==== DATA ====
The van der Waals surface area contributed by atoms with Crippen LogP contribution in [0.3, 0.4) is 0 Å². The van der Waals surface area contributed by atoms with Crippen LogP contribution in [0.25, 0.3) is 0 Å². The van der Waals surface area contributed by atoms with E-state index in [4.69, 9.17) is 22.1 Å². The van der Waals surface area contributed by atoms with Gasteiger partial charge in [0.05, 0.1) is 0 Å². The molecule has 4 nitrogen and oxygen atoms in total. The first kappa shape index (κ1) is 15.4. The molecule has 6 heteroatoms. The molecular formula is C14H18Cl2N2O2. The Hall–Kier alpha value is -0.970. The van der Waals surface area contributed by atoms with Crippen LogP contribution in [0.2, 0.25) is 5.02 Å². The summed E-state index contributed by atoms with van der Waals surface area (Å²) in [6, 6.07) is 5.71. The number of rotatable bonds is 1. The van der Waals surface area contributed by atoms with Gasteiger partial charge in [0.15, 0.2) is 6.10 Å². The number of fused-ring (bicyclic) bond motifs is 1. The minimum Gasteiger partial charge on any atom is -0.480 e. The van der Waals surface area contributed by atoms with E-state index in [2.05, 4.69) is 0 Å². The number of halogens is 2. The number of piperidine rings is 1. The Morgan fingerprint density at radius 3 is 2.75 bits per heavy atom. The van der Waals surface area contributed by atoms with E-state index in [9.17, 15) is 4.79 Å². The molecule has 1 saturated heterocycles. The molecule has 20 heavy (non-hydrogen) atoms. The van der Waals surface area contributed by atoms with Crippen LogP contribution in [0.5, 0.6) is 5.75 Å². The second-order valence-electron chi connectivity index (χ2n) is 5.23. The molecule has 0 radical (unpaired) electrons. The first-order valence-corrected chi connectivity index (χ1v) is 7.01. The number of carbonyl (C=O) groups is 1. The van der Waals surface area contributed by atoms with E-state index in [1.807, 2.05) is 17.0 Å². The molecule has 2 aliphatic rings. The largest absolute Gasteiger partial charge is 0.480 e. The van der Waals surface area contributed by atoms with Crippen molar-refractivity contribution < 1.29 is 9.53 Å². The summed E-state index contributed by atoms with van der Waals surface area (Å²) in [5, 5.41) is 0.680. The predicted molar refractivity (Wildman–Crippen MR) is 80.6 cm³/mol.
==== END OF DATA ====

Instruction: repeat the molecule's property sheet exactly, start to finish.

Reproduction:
The van der Waals surface area contributed by atoms with Crippen LogP contribution in [0.3, 0.4) is 0 Å². The van der Waals surface area contributed by atoms with Crippen LogP contribution in [0.25, 0.3) is 0 Å². The van der Waals surface area contributed by atoms with E-state index in [4.69, 9.17) is 22.1 Å². The van der Waals surface area contributed by atoms with Gasteiger partial charge in [0.05, 0.1) is 0 Å². The molecule has 4 nitrogen and oxygen atoms in total. The first kappa shape index (κ1) is 15.4. The molecule has 6 heteroatoms. The molecular formula is C14H18Cl2N2O2. The Hall–Kier alpha value is -0.970. The van der Waals surface area contributed by atoms with Crippen LogP contribution in [0.2, 0.25) is 5.02 Å². The summed E-state index contributed by atoms with van der Waals surface area (Å²) in [6, 6.07) is 5.71. The number of rotatable bonds is 1. The van der Waals surface area contributed by atoms with Gasteiger partial charge in [0.15, 0.2) is 6.10 Å². The number of fused-ring (bicyclic) bond motifs is 1. The minimum Gasteiger partial charge on any atom is -0.480 e. The van der Waals surface area contributed by atoms with E-state index in [2.05, 4.69) is 0 Å². The number of halogens is 2. The number of piperidine rings is 1. The Morgan fingerprint density at radius 3 is 2.75 bits per heavy atom. The van der Waals surface area contributed by atoms with E-state index in [9.17, 15) is 4.79 Å². The molecule has 1 saturated heterocycles. The molecule has 20 heavy (non-hydrogen) atoms. The van der Waals surface area contributed by atoms with Crippen LogP contribution in [0.5, 0.6) is 5.75 Å². The second-order valence-electron chi connectivity index (χ2n) is 5.23. The molecule has 0 radical (unpaired) electrons. The first-order valence-corrected chi connectivity index (χ1v) is 7.01. The number of carbonyl (C=O) groups is 1. The van der Waals surface area contributed by atoms with E-state index in [1.807, 2.05) is 17.0 Å². The molecule has 2 aliphatic rings. The largest absolute Gasteiger partial charge is 0.480 e. The van der Waals surface area contributed by atoms with Crippen molar-refractivity contribution < 1.29 is 9.53 Å². The summed E-state index contributed by atoms with van der Waals surface area (Å²) in [5, 5.41) is 0.680. The predicted molar refractivity (Wildman–Crippen MR) is 80.6 cm³/mol.